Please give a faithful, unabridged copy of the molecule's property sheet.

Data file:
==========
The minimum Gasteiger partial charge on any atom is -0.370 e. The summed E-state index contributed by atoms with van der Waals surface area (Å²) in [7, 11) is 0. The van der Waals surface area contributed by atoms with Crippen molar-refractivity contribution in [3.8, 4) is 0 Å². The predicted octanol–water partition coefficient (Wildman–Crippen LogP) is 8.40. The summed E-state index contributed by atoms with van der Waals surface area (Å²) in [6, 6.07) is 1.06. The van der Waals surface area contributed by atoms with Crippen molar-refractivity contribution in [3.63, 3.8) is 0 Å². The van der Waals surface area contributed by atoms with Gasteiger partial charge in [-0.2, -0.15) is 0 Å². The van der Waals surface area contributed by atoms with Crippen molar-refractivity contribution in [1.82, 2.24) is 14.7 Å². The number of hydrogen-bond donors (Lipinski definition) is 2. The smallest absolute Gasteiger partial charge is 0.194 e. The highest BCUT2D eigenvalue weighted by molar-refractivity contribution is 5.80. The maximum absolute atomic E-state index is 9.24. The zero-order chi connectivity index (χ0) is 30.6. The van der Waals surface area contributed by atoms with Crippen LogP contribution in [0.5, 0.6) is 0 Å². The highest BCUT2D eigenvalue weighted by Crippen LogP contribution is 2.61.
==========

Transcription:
The minimum Gasteiger partial charge on any atom is -0.370 e. The summed E-state index contributed by atoms with van der Waals surface area (Å²) in [7, 11) is 0. The van der Waals surface area contributed by atoms with Crippen molar-refractivity contribution in [3.8, 4) is 0 Å². The predicted octanol–water partition coefficient (Wildman–Crippen LogP) is 8.40. The summed E-state index contributed by atoms with van der Waals surface area (Å²) in [6, 6.07) is 1.06. The van der Waals surface area contributed by atoms with Crippen molar-refractivity contribution in [3.63, 3.8) is 0 Å². The van der Waals surface area contributed by atoms with Gasteiger partial charge in [-0.2, -0.15) is 0 Å². The van der Waals surface area contributed by atoms with Crippen molar-refractivity contribution in [1.82, 2.24) is 14.7 Å². The number of hydrogen-bond donors (Lipinski definition) is 2. The smallest absolute Gasteiger partial charge is 0.194 e. The highest BCUT2D eigenvalue weighted by molar-refractivity contribution is 5.80. The maximum absolute atomic E-state index is 9.24. The zero-order chi connectivity index (χ0) is 30.6. The van der Waals surface area contributed by atoms with Crippen LogP contribution in [0.5, 0.6) is 0 Å². The highest BCUT2D eigenvalue weighted by Crippen LogP contribution is 2.61.